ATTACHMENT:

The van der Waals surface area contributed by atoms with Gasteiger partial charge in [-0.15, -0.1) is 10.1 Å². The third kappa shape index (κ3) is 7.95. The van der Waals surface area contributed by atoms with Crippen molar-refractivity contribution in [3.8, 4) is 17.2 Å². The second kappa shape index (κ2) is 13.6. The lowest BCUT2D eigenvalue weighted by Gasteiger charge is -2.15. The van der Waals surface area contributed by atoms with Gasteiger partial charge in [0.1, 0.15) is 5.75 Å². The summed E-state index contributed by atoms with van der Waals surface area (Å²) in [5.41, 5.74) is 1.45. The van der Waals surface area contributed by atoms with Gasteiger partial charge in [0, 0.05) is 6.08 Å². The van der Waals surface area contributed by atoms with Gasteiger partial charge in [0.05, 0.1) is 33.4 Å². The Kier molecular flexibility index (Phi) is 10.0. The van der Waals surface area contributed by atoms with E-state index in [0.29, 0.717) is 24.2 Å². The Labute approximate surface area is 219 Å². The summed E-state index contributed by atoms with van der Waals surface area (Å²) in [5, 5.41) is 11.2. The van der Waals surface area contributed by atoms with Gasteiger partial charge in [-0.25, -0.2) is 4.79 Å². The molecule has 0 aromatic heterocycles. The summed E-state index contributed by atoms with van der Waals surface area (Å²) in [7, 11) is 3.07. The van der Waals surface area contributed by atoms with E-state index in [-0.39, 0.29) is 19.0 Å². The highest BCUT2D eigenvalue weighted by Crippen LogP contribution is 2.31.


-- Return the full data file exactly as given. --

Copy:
The van der Waals surface area contributed by atoms with Gasteiger partial charge in [-0.15, -0.1) is 10.1 Å². The third kappa shape index (κ3) is 7.95. The van der Waals surface area contributed by atoms with Crippen molar-refractivity contribution in [3.8, 4) is 17.2 Å². The second kappa shape index (κ2) is 13.6. The lowest BCUT2D eigenvalue weighted by Gasteiger charge is -2.15. The van der Waals surface area contributed by atoms with Gasteiger partial charge in [0.1, 0.15) is 5.75 Å². The summed E-state index contributed by atoms with van der Waals surface area (Å²) in [5.41, 5.74) is 1.45. The van der Waals surface area contributed by atoms with Gasteiger partial charge in [0, 0.05) is 6.08 Å². The van der Waals surface area contributed by atoms with Gasteiger partial charge in [0.05, 0.1) is 33.4 Å². The Kier molecular flexibility index (Phi) is 10.0. The van der Waals surface area contributed by atoms with E-state index in [0.29, 0.717) is 24.2 Å². The Labute approximate surface area is 219 Å². The summed E-state index contributed by atoms with van der Waals surface area (Å²) in [5, 5.41) is 11.2. The van der Waals surface area contributed by atoms with Gasteiger partial charge in [-0.25, -0.2) is 4.79 Å². The molecule has 0 aromatic heterocycles. The summed E-state index contributed by atoms with van der Waals surface area (Å²) in [7, 11) is 3.07. The van der Waals surface area contributed by atoms with E-state index in [-0.39, 0.29) is 19.0 Å². The highest BCUT2D eigenvalue weighted by Crippen LogP contribution is 2.31.